The Peloponnesian War
For three decades in the fifth century b.c. the ancient world was torn apart by a conflict that was as dramatic, divisive, and destructive as the world wars of the twentieth century: the Peloponnesian War. Donald Kagan, one of the world's most respected classical, political, and military historians, here presents a new account of this vicious war of Greek against Greek, At...more
Kagan's scholarship is tremendous, as is his breadth of knowledge on the subject. His style is generally entertaining, with a very British style of dry humor that tend to make history books much more readable to a wide audience.
My main fault with the book is his ideological biases which are extremely transparent. For example, he is pro-democracy to the point of forgiving the assembly vo ...more
Most countries and its citizens make two mistakes when contemplating war. Those are assumptions are 1) the war will unfold precisely in the way the proposed strategy dictates and 2) the war can be quickly won. That is true today and it was true in 431 BC. Approximately fifteen years into a tenuous thirty year peace treaty between Athens and Sparta, ,the hegemonic powers of Greece, war erupted. While Sparta is/was known for its prominence fighting, its ...more
Donald Kagan is apparently the world's fo ...more
Still, the narrative is solid and the maps are pretty good and in ...more
This book is a military and political ...more
In addition to learning much more than I ever knew about fascinating figures like Pericles ...more
The condensation effort isn't entirely successful. Often times the work has a "collection of facts" quality to it (reminded me of the worst aspect of high school history textbook). The reader is constantly bombarded with list of ...more
Also, the "Sources" chapter at the end, only 3-and-a-half pages long, contains a bibliographic essay with very few monographs titles, and none in original Greek - not even Thucydides's. Based on my limited impression, Kagan can hardly be called a classical scholar, onl...more
Accounts from those who lived in those days and the notable historians who followed.
Stories of personal triumph and tragedy.
An exploration not only into the fragility of democracy but our very humanity.
All cobbled together by one of the foremost leading experts on the subject of this period in human history.
These alone would make for a good read, but what I did not expect was just how brilliant author Donald Kagan's writing was. Throughout, Kagan's ab ...more
It was one of those books, on a subject I have spent a lot of time on in my life, that is akin to pain and pleasure. However, there is absolutely information and concepts in this book I have not read elsewhere.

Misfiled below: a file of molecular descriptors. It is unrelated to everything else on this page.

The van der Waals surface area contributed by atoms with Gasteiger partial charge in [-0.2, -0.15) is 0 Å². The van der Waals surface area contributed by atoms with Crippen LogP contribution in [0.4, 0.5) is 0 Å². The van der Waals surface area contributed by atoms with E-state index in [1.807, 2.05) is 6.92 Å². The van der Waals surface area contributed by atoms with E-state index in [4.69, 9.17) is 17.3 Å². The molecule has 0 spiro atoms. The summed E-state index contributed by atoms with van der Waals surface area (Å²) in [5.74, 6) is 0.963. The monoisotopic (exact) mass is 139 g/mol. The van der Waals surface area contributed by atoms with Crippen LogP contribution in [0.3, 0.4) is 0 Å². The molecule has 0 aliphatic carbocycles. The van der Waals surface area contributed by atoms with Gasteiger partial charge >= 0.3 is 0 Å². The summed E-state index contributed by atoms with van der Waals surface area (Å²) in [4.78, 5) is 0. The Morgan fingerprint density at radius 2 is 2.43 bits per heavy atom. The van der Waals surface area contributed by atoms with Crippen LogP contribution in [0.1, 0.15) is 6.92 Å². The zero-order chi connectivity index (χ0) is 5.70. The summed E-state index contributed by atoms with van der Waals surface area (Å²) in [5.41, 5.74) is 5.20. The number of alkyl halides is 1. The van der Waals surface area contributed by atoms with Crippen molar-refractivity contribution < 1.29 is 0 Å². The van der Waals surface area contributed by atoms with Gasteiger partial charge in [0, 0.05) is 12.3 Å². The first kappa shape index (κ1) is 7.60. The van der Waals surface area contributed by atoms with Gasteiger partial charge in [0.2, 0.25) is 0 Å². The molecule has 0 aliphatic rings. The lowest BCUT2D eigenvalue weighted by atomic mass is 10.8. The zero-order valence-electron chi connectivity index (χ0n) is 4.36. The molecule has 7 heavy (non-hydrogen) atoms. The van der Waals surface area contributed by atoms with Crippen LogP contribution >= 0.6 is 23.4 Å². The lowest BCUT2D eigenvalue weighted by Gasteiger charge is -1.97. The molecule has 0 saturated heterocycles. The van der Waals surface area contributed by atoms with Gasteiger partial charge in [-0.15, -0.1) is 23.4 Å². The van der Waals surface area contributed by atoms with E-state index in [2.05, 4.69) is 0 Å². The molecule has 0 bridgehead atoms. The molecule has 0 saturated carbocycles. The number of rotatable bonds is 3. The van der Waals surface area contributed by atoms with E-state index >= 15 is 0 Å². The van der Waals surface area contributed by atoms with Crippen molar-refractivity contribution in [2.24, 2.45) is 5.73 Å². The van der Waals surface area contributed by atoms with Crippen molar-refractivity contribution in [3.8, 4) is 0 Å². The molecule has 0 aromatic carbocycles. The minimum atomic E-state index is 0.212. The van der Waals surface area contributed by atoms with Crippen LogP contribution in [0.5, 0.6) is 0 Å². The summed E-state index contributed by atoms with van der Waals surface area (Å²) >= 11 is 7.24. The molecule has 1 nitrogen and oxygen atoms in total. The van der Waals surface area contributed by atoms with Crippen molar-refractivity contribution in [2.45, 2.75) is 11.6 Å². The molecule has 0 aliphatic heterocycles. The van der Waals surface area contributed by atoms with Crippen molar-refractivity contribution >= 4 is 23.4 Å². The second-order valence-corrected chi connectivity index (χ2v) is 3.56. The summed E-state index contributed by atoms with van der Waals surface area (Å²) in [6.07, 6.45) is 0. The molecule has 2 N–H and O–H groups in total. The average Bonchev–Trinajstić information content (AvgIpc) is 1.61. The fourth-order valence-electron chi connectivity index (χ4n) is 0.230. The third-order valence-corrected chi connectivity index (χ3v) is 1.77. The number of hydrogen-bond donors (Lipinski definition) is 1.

There are many, many details. If sanitized political, social and philosophical intrigue is your bailiwick, this book is for you. If you cannot slog through page after page of dispassionate, ...more
I would have liked a bit more historical perspective. This book is covering a 30 year war in 500 pages, not really leaving much time to stop and take note of historical era, the criticality of the war, etc.
despite the author’s attempt to keep things straight with maps and short breaks, there are so many engagements, battles, side battles, sieges, rebellions and cities/territories that the many battles oftentimes ru ...more
Additionally, Kagan's analyses of states at war makes t ...more
A gigantic chess like encounter, played over the ancient Med, that spilled into North Africa and Corsica, much like a twentieth century World War.
The leading players and personalities of the opposing societies, with their economic and agrarian advantages and disadvantages are so very well dealt with here. Who won ...more
The best part book is the numerous, clear yet detailed maps. I have a problem keeping places and names straight, so having a large number of maps to refer back to helped i ...more
The book begins with a small amount of backstory about the Spartan-Athenian union to fight the Persians. The narrative then describes the political and military events which caused and continued the war. The book spends a fair amount of time discussing politics of the Athenian democracy, probably because of the instability they struggled with after the death of Pericles.
By all reports, the author knows what he is writing about. The nature of the topic requires the filling in of certain gaps of information by using informed judgement and I did not interpret these observations as any kind of ideological ...more